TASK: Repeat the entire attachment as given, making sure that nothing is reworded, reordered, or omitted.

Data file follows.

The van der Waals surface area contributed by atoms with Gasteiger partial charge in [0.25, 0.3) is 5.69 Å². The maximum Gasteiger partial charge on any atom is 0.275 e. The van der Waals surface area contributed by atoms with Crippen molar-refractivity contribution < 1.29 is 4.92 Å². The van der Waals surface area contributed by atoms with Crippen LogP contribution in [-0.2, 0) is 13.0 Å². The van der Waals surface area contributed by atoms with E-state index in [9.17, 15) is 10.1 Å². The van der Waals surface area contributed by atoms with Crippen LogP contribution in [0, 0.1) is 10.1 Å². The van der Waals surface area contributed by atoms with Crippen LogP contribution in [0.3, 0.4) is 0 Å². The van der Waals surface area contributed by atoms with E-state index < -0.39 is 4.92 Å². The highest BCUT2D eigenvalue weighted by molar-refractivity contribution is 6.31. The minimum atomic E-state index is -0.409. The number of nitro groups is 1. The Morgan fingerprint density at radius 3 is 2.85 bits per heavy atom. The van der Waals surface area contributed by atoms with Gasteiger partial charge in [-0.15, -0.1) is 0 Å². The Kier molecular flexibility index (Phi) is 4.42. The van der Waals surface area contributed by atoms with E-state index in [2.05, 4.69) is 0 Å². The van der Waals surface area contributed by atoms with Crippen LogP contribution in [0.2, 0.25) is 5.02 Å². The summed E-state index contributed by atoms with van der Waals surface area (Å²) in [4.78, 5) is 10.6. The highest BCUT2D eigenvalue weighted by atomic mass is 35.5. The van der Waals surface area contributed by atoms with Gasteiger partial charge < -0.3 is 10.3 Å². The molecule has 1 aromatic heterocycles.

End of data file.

The van der Waals surface area contributed by atoms with Gasteiger partial charge in [0.25, 0.3) is 5.69 Å². The maximum Gasteiger partial charge on any atom is 0.275 e. The van der Waals surface area contributed by atoms with Crippen molar-refractivity contribution < 1.29 is 4.92 Å². The van der Waals surface area contributed by atoms with Crippen LogP contribution in [-0.2, 0) is 13.0 Å². The van der Waals surface area contributed by atoms with E-state index in [9.17, 15) is 10.1 Å². The van der Waals surface area contributed by atoms with Crippen LogP contribution in [0, 0.1) is 10.1 Å². The van der Waals surface area contributed by atoms with Crippen LogP contribution in [0.3, 0.4) is 0 Å². The van der Waals surface area contributed by atoms with E-state index < -0.39 is 4.92 Å². The highest BCUT2D eigenvalue weighted by molar-refractivity contribution is 6.31. The minimum atomic E-state index is -0.409. The number of nitro groups is 1. The Morgan fingerprint density at radius 3 is 2.85 bits per heavy atom. The van der Waals surface area contributed by atoms with Gasteiger partial charge in [-0.15, -0.1) is 0 Å². The Kier molecular flexibility index (Phi) is 4.42. The van der Waals surface area contributed by atoms with E-state index in [2.05, 4.69) is 0 Å². The van der Waals surface area contributed by atoms with Crippen LogP contribution in [0.2, 0.25) is 5.02 Å². The summed E-state index contributed by atoms with van der Waals surface area (Å²) in [4.78, 5) is 10.6. The highest BCUT2D eigenvalue weighted by atomic mass is 35.5. The van der Waals surface area contributed by atoms with Gasteiger partial charge < -0.3 is 10.3 Å². The molecule has 1 aromatic heterocycles.